April 11, 2016
Making a Difference for Chicago Youth in 2016 – Moderated by Shari Runner – Featuring Haki Madhubuti, Juan Salgado, and Rufus Williams
A leading poet and one of the architects of the Black Arts Movement, Haki R. Madhubuti—publisher, editor, educator and activist—has been a pivotal figure in the development of a strong Black literary tradition. He has published more than 31 books (some under his former name, Don L. Lee) and is one of the world’s best-selling authors of poetry and non-fiction. His Black Men: Obsolete, Single, Dangerous? The African American Family in Transition (1990) has sold more than 1 million copies. His publications include Liberation Narratives: new and Collected Poems 1966-2009 (2009); Honoring Genius: Gwendolyn Brooks: The Narrative of Craft, Art, Kindness and Justice (2011) and By Any Means Necessary, Malcolm X: Real, Not Reinvented (co-editor, 2012). His poetry and essays were published in more than 85 anthologies from 1997 to 2015. Two book-length critical studies on Madhubuti’s literary works are Malcolm X and the Poetics of Haki Madhubuti by Regina Jennings (2006) and Art of Work: The Art and Life of Haki R. Madhubuti by Lita Hooper (2007).
Professor Madhubuti founded Third World Press in 1967. He is a founder of the Institute of Positive Education/New Concept School (1969), and a co-founder of Betty Shabazz International Charter School (1998), Barbara A. Sizemore Middle School (2005), and DuSable Leadership Academy (2005). Professor Madhubuti is an award-winning poet and recipient of the National Endowment for the Arts and National Endowment for the Humanities fellowships, the American Book Award, an Illinois Arts Council Award, the Studs Terkel Humanities Service Award and others. In 2014, Dr. Madhubuti received the Barnes & Noble Writers for Writers Award presented by Poets & Writers Magazine. In 2015, Madhubuti was the first poet to receive a Life Time Achievement Award at the Juneteenth Book Festival Symposium at the Library of Congress; and he was honored by the Congressional Black Caucus Foundation with a Lifetime Achievement Award for Leadership in the Fine Arts and he received the Fuller Award for Lifetime Achievement from the Chicago Literary Hall of Fame.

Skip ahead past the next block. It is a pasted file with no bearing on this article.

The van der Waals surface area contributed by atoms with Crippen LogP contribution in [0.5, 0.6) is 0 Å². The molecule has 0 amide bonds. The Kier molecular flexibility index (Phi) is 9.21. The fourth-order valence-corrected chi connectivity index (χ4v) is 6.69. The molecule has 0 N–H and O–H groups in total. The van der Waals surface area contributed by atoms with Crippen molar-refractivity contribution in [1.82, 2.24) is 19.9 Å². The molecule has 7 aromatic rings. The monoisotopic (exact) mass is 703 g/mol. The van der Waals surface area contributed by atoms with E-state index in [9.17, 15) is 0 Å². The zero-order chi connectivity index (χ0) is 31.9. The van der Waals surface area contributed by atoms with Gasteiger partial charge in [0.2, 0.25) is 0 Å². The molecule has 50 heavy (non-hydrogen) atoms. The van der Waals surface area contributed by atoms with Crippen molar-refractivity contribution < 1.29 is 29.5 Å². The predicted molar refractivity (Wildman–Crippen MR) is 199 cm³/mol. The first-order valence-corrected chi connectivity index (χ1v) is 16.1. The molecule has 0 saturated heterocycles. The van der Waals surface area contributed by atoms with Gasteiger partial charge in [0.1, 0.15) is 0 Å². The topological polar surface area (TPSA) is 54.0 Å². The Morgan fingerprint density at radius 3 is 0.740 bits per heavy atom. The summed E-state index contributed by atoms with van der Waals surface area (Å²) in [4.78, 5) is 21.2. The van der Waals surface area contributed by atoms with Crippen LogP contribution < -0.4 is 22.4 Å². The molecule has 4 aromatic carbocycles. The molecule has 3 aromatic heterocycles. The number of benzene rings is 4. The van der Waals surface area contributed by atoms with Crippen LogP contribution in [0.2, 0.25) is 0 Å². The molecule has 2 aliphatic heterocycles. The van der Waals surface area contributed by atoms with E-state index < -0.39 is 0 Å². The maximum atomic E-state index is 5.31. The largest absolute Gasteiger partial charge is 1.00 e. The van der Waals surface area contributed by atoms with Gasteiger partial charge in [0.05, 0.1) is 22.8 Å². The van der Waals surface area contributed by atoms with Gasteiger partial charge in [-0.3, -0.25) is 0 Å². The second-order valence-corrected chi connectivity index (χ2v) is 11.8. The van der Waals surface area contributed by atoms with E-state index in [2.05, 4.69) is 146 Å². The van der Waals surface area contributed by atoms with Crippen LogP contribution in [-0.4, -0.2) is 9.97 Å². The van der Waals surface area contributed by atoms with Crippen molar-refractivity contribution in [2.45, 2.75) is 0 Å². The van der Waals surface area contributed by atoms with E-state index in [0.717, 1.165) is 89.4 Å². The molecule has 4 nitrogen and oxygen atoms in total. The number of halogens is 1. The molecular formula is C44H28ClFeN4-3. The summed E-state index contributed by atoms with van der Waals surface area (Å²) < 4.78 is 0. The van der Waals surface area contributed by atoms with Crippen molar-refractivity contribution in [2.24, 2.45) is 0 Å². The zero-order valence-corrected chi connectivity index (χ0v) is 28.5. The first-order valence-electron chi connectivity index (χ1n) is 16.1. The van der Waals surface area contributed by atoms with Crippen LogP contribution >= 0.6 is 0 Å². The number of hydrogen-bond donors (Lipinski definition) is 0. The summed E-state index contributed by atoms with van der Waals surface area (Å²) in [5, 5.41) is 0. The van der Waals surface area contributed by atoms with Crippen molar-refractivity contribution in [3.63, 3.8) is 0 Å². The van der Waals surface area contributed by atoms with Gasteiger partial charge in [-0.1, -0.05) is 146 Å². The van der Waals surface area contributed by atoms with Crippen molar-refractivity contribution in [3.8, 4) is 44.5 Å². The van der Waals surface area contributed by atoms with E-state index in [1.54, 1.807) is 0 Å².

He is the former University Distinguished Professor and a professor of English at Chicago State University where he founded and was director-emeritus of the Gwendolyn Brooks Center and director of the Master of Fine Arts in Creative Writing Program. Professor Madhubuti served as the Ida B. Wells-Barnett University Professor at DePaul University for 2010-11.
Shari E. Runner is the President and CEO of the Chicago Urban League. A native of Chicago, she has been an active part of the city’s civic and cultural life. She is passionate about the importance of inspiring youth and empowering African American lives. Established in 1916, the Chicago Urban League works for economic, educational, and social progress for African Americans and promotes strong sustainable communities through advocacy, collaboration, and innovation. Runner leads the strategic planning, development, programming and community outreach for the organization, one of the largest of the 95 affiliates of the National Urban League.
Runner began her tenure with the Chicago Urban League in 2010 as Senior Vice President for Strategy and Community Development. In this role she oversaw operations in all programmatic areas, and worked with the president and CEO to increase financial support to the Urban League and to establish short and long term strategic objectives.
Runner began her career in finance and trading with the First National Bank of Chicago. As a Vice President she traded foreign exchange, and traveled nationally and internationally marketing banking services. She later worked for ABN/AMRO bank leading the overnight trading and EMS currency desks. With more than 25 years in operations and financial management she has also worked as an entrepreneur, management consultant, and community advocate.
Her civic leadership includes serving on the board of directors of Urban Gateways and as the president of the board of directors of the Bright Promises Foundation. She has been actively involved with the Museum of Science and Industry’s Black Creativity program since 2000. From 2010 through 2012 she served as the program’s executive chair.
Runner received her bachelor’s degree from Wesleyan University and her MBA from The University of Chicago Booth School of Business.